Amongst popcorn aromas and home-theatre decor, today, Amazon announced Fire TV: a streaming set top box that aims to deliver just about every video streaming service in a compact, powerful package.
Addressing the media at today’s announcement in New York, Amazon.com’s Peter Larsen, Vice President of Kindle, identified three problems with today’s internet-enabled set-top boxes—search, performance, and a closed ecosystem—and detailed how Fire TV solves them.
Granted, search and content ecosystems are well within the purview of Amazon. But performance? That’s where Qualcomm® Snapdragon™ processors come in.
Sporting a Snapdragon 600 processor with quad-core CPU, the Fire TV has all the base capabilities you expect from a device that lives in your living room: Full HD 1080p streaming video, 7.1 Dolby Digital Plus surround sound, and a lighting-fast, ultra-stable dual-antenna Wi-Fi connection.
With three times the processing power of other set-top boxes, the Fire TV features silky-smooth menu navigation and content browsing. And utilizing the additional performance on tap, Amazon have introduced ASAP (Advanced Streaming and Prediction), which automatically predicts, buffers, and stores the shows you want to watch—all you need to do is hit play, and they instantly start.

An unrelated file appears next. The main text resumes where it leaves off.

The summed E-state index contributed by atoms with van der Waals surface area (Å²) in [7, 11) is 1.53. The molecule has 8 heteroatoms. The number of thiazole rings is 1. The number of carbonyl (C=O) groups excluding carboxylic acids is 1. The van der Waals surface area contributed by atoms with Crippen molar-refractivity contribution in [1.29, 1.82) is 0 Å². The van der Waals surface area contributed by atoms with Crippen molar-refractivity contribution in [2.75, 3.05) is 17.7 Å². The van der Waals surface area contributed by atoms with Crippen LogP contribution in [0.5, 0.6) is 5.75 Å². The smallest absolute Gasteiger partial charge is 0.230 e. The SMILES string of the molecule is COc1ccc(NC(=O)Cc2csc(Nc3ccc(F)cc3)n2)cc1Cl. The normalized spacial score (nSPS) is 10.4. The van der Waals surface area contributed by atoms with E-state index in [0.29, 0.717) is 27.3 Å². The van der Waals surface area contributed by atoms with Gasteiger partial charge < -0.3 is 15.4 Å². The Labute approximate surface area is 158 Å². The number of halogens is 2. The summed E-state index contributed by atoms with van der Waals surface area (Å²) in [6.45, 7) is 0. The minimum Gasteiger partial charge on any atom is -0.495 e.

But this is Amazon, the everything store. And the Fire TV is the everything box.
Foremost of which is the new voice search. Just press a button on your remote, and the Fire TV can find John Malkovich’s entire body of work at the utterance of his name, or get Team Umizoomi up and streaming almost as fast as you children can yell “Umizoomi.”
In addition to the massive library of movies and TV shows available through just about every video streaming service on the planet; the dedicated Qualcomm Adreno GPU opens up the Fire TV to the gaming world. Available today are staples such Minecraft, The Walking Dead, NBA2K14 and more than 100 other games. In addition, the GPU will power Amazon’s first foray into video games: Sev Zero.
Additionally there’s Second Screen—allowing users to mirror music, movies, and photos from their Kindle Fire HDX (also powered by Snapdragon processors) to their TV. And unlike the set-top boxes that came before, Fire TV will feature X-Ray: A second screen experience, powered by IMDb, that provides viewers with relevant information—such as cast and crew bios, soundtrack credits, trivia, character backstories, and more—as their movie or show plays. Currently, X-Ray is available for Kindle Fire HDX users, with support for iPhone and iPad later this year.
Amazon’s Fire TV is available now for $99.